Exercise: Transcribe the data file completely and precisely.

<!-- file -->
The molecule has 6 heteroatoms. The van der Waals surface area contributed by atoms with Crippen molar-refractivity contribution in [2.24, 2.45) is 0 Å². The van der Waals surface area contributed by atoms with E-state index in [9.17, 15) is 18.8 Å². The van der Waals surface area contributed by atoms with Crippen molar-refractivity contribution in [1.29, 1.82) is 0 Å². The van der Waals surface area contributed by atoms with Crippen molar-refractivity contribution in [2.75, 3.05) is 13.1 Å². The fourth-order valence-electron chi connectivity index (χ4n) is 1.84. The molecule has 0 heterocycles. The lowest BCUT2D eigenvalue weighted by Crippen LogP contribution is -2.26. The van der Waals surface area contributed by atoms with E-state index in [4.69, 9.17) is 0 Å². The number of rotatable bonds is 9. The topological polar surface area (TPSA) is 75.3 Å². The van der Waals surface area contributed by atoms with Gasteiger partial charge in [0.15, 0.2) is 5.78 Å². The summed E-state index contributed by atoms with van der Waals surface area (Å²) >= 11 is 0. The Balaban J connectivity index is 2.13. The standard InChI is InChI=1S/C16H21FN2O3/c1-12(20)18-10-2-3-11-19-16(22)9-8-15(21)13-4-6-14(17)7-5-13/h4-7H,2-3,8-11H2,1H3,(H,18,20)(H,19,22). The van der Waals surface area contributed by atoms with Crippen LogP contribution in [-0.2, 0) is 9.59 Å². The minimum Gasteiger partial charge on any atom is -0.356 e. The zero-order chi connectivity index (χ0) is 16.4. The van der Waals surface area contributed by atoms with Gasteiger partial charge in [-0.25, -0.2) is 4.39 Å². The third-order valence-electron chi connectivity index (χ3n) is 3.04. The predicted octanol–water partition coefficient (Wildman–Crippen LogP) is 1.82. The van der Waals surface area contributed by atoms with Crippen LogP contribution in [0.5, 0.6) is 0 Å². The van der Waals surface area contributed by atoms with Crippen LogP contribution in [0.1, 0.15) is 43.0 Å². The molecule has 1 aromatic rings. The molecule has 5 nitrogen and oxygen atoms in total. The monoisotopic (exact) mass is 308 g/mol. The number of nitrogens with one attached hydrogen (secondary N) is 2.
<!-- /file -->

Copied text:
The molecule has 6 heteroatoms. The van der Waals surface area contributed by atoms with Crippen molar-refractivity contribution in [2.24, 2.45) is 0 Å². The van der Waals surface area contributed by atoms with E-state index in [9.17, 15) is 18.8 Å². The van der Waals surface area contributed by atoms with Crippen molar-refractivity contribution in [1.29, 1.82) is 0 Å². The van der Waals surface area contributed by atoms with Crippen molar-refractivity contribution in [2.75, 3.05) is 13.1 Å². The fourth-order valence-electron chi connectivity index (χ4n) is 1.84. The molecule has 0 heterocycles. The lowest BCUT2D eigenvalue weighted by Crippen LogP contribution is -2.26. The van der Waals surface area contributed by atoms with E-state index in [4.69, 9.17) is 0 Å². The number of rotatable bonds is 9. The topological polar surface area (TPSA) is 75.3 Å². The van der Waals surface area contributed by atoms with Gasteiger partial charge in [0.15, 0.2) is 5.78 Å². The summed E-state index contributed by atoms with van der Waals surface area (Å²) >= 11 is 0. The Balaban J connectivity index is 2.13. The standard InChI is InChI=1S/C16H21FN2O3/c1-12(20)18-10-2-3-11-19-16(22)9-8-15(21)13-4-6-14(17)7-5-13/h4-7H,2-3,8-11H2,1H3,(H,18,20)(H,19,22). The van der Waals surface area contributed by atoms with Crippen LogP contribution in [-0.2, 0) is 9.59 Å². The minimum Gasteiger partial charge on any atom is -0.356 e. The zero-order chi connectivity index (χ0) is 16.4. The van der Waals surface area contributed by atoms with Gasteiger partial charge in [-0.25, -0.2) is 4.39 Å². The third-order valence-electron chi connectivity index (χ3n) is 3.04. The predicted octanol–water partition coefficient (Wildman–Crippen LogP) is 1.82. The van der Waals surface area contributed by atoms with Crippen LogP contribution in [0.5, 0.6) is 0 Å². The van der Waals surface area contributed by atoms with Crippen LogP contribution in [0.1, 0.15) is 43.0 Å². The molecule has 1 aromatic rings. The molecule has 5 nitrogen and oxygen atoms in total. The monoisotopic (exact) mass is 308 g/mol. The number of nitrogens with one attached hydrogen (secondary N) is 2.